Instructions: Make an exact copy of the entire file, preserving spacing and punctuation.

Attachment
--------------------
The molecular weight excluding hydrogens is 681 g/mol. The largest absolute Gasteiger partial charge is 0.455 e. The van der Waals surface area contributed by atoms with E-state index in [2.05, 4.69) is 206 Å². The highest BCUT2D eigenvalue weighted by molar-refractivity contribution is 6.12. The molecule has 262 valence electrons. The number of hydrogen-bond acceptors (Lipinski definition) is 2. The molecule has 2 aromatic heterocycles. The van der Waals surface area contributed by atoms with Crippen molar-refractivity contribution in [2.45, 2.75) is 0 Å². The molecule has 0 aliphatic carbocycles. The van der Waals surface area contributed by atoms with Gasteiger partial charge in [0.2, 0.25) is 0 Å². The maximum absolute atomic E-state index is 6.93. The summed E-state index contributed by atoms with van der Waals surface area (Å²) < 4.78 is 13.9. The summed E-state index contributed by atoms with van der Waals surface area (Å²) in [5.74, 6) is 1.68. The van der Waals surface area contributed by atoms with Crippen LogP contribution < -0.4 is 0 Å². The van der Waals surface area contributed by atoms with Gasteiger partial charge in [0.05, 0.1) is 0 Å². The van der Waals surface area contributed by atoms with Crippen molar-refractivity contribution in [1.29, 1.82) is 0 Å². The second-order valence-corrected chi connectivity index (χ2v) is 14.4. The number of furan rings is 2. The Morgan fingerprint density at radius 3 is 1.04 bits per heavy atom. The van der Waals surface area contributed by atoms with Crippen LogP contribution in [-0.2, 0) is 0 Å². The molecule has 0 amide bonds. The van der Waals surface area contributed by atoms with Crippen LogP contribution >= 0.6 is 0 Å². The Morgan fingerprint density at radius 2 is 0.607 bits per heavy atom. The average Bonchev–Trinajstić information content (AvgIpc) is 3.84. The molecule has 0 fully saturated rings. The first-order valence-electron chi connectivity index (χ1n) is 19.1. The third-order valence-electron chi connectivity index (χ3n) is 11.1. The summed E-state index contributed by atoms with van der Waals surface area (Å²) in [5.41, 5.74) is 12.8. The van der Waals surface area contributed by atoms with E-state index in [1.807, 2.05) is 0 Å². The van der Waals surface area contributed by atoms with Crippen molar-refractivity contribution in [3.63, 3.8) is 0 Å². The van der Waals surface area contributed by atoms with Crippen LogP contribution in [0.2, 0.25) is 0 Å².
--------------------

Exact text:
The molecular weight excluding hydrogens is 681 g/mol. The largest absolute Gasteiger partial charge is 0.455 e. The van der Waals surface area contributed by atoms with E-state index in [2.05, 4.69) is 206 Å². The highest BCUT2D eigenvalue weighted by molar-refractivity contribution is 6.12. The molecule has 262 valence electrons. The number of hydrogen-bond acceptors (Lipinski definition) is 2. The molecule has 2 aromatic heterocycles. The van der Waals surface area contributed by atoms with Crippen molar-refractivity contribution in [2.45, 2.75) is 0 Å². The molecule has 0 aliphatic carbocycles. The van der Waals surface area contributed by atoms with Gasteiger partial charge in [0.2, 0.25) is 0 Å². The maximum absolute atomic E-state index is 6.93. The summed E-state index contributed by atoms with van der Waals surface area (Å²) < 4.78 is 13.9. The summed E-state index contributed by atoms with van der Waals surface area (Å²) in [5.74, 6) is 1.68. The van der Waals surface area contributed by atoms with Crippen LogP contribution < -0.4 is 0 Å². The van der Waals surface area contributed by atoms with Gasteiger partial charge in [0.05, 0.1) is 0 Å². The van der Waals surface area contributed by atoms with Crippen molar-refractivity contribution in [1.29, 1.82) is 0 Å². The second-order valence-corrected chi connectivity index (χ2v) is 14.4. The number of furan rings is 2. The Morgan fingerprint density at radius 3 is 1.04 bits per heavy atom. The van der Waals surface area contributed by atoms with Crippen LogP contribution in [-0.2, 0) is 0 Å². The molecule has 0 amide bonds. The van der Waals surface area contributed by atoms with Crippen LogP contribution >= 0.6 is 0 Å². The Morgan fingerprint density at radius 2 is 0.607 bits per heavy atom. The average Bonchev–Trinajstić information content (AvgIpc) is 3.84. The molecule has 0 fully saturated rings. The first-order valence-electron chi connectivity index (χ1n) is 19.1. The third-order valence-electron chi connectivity index (χ3n) is 11.1. The summed E-state index contributed by atoms with van der Waals surface area (Å²) in [5.41, 5.74) is 12.8. The van der Waals surface area contributed by atoms with E-state index in [1.807, 2.05) is 0 Å². The van der Waals surface area contributed by atoms with Crippen molar-refractivity contribution in [3.63, 3.8) is 0 Å². The van der Waals surface area contributed by atoms with Crippen LogP contribution in [0.2, 0.25) is 0 Å².